Forecasting Tornadoes

A tornado, from the Latin tornare (to turn), is a violent rotating column of air extending from a thunderstorm. Tornadoes are amongst the most violent and destructive of all weather phenomena, but despite the significant amount of research into the origin and prediction thereof, the phenomenon is still not fully understood or predictable. Field research on tornadoes is particularly difficult due to their short lifetime, the small area affected by them and the low probability of occurrence at a particular point.


Where do they come from?


Tornadoes in South Africa are typically associated with very hot air masses and severe thunderstorms. To date scientists do not know exactly how tornadoes are formed, but all the evidence suggests that they develop as a combination of (1) strong spinning effects inside a thunderstorm or in the air surrounding the storm and (2) accelerated strong updrafts (wind moving vertically in an upward direction).

One of the more recent theories explains it as follows: Before thunderstorms develop, a change in wind direction takes place. The wind speed also increases with height. These two factors combined give rise to an invisible, horizontal spinning effect in the lower atmosphere. The rising air within the thunderstorm updraft tilts the rotating air from horizontal to vertical (figure 1). An area of rotation now extends through much of the storm. Most strong and violent tornadoes form within this area of strong rotation.

tornado funnel

Figure 1

There are a few meteorological conditions necessary for tornado formation. Because of the scientific nature of this, the conditions are only listed and not further discussed here.

A deep layer of mid-atmospheric dry air above a moist surface layer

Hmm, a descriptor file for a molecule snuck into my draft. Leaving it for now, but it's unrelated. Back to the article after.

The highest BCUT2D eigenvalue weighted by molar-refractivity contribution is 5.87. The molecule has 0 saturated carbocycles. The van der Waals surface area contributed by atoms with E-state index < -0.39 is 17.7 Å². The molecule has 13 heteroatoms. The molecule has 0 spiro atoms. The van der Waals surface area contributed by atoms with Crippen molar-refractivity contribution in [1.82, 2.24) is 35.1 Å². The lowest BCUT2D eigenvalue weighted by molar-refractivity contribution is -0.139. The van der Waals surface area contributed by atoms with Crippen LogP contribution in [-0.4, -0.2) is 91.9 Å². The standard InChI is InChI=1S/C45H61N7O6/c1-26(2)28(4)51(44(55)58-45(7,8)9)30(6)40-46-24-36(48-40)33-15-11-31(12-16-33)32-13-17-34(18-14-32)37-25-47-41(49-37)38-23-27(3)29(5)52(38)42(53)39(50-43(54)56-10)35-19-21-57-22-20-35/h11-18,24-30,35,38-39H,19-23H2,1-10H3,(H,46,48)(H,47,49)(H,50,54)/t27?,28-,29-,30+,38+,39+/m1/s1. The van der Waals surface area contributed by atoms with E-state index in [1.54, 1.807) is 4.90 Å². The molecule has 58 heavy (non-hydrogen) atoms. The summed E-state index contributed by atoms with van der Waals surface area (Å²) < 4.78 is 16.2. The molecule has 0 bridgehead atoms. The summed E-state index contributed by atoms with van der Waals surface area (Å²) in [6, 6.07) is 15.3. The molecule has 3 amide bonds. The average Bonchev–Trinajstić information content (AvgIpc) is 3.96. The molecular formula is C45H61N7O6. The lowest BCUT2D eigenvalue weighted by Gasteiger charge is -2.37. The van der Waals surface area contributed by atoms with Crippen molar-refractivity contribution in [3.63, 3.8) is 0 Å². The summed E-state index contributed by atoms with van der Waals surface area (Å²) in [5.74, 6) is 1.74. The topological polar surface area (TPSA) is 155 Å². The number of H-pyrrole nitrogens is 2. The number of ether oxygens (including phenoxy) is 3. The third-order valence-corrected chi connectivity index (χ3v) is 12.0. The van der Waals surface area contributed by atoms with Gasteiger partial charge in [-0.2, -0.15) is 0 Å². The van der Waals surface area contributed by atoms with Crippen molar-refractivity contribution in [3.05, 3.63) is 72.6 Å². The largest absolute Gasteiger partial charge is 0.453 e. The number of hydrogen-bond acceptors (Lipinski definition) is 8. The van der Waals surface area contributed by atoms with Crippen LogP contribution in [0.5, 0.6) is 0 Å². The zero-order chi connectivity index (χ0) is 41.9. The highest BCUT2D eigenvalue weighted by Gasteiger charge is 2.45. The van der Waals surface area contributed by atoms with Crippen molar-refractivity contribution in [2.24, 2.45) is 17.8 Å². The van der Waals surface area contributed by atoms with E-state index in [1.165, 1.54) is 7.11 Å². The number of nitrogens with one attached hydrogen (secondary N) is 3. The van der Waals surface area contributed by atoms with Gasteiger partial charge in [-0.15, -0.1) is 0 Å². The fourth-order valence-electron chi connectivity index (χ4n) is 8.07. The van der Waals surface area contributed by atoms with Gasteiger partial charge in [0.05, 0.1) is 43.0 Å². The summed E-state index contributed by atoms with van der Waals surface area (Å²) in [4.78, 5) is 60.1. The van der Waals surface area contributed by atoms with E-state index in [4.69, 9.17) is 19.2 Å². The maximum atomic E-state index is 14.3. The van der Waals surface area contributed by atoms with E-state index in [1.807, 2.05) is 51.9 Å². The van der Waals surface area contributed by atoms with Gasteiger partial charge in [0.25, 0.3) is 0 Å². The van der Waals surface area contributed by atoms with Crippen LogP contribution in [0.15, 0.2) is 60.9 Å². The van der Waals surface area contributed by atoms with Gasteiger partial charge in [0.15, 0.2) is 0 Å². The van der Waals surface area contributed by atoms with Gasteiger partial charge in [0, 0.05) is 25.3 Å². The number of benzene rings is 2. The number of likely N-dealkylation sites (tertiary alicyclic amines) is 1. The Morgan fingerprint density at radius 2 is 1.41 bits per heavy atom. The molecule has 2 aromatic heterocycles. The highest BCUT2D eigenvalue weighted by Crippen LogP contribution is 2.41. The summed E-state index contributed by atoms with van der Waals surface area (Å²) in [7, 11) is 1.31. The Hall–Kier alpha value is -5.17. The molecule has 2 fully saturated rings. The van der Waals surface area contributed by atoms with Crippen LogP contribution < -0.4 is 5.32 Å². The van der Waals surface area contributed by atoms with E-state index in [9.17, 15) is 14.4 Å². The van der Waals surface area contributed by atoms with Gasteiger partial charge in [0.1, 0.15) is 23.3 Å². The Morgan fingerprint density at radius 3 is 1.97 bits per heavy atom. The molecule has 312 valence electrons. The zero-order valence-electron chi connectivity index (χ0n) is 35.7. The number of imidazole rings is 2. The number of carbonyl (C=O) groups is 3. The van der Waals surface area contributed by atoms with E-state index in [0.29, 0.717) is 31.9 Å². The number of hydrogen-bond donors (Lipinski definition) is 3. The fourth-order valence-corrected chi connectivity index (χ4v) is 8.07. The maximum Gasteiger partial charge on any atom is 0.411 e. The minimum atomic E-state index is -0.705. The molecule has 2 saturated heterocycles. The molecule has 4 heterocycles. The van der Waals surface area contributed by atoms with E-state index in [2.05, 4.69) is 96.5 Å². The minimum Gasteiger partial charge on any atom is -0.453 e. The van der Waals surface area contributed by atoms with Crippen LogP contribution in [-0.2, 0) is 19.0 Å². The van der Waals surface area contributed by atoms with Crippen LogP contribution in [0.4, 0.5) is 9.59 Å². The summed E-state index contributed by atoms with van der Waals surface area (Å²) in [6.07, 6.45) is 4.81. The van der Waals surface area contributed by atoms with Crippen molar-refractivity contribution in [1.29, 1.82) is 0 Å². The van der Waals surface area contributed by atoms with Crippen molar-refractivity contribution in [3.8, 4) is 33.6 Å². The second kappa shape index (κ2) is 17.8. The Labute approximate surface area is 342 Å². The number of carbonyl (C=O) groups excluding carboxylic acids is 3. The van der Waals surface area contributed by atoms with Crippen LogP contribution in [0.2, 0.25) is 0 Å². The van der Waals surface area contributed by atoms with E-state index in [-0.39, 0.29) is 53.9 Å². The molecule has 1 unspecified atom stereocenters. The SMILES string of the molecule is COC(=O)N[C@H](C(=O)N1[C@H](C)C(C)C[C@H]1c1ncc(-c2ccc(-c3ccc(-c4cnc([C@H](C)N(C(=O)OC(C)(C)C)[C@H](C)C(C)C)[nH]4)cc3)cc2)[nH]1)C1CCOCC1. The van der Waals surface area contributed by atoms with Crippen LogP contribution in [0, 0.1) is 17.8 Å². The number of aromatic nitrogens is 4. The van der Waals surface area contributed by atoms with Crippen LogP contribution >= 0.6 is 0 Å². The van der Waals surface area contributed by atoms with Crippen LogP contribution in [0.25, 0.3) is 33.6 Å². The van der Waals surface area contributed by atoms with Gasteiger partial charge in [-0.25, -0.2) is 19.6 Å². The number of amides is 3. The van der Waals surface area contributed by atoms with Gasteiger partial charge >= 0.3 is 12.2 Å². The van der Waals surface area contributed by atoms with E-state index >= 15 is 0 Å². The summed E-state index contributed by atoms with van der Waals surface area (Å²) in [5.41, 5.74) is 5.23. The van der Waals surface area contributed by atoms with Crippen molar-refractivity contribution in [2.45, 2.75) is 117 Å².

Steep moisture and temperature gradients
High surface temperatures
Low level convergence and upper level divergence
Vertical wind shear (change in wind direction and speed with height)
Atmospheric instability (air continues to rise once it starts rising)

Characteristics and Classification

Damage Path: Not all tornadoes are strong enough to extend down to the surface of the earth. If a tornado touches the ground the damage path depends on the position within the thunderstorm where the tornado was generated and the topography. The length and width of the path also depends on the speed of the thunderstorm - when the thunderstorm slows down, the path of the tornado widens.

Wind Speed: It is very difficult, if not impossible, to obtain a direct and reliable wind speed record from a tornado. Even in those cases in which standard wind-measuring devices have happened to be present in the tornadic path, the actual wind speeds have been well above the limits of these devices and, besides this, the wind-speed anemometers have been damaged and/or displaced. The only actual measurements currently available are for USA tornadoes. Indirect methods of estimating the wind speeds have generally been used. One such estimate made for a South African event suggested a wind speed in the order of 350 km/h.

Classification: There are several different methods of classifying tornadoes. The most commonly used is the Fujita-Pearson scale classification. This system classifies tornadoes in six intensities, ranging from F0 (no damage) to F5 (incredible damage). The intensity is based on the apparent damage to structures, the extent of the path and other descriptors from which wind speeds are then inferred. 65% of the South African tornadoes are classified as F0 or F1 (light damage), while more than 90% are classified as F0, F1 or F2 (considerable damage) or less. The tornado which occurred at Harrismith on 15 November 1998 was classified as F2 due to the severity of the damage.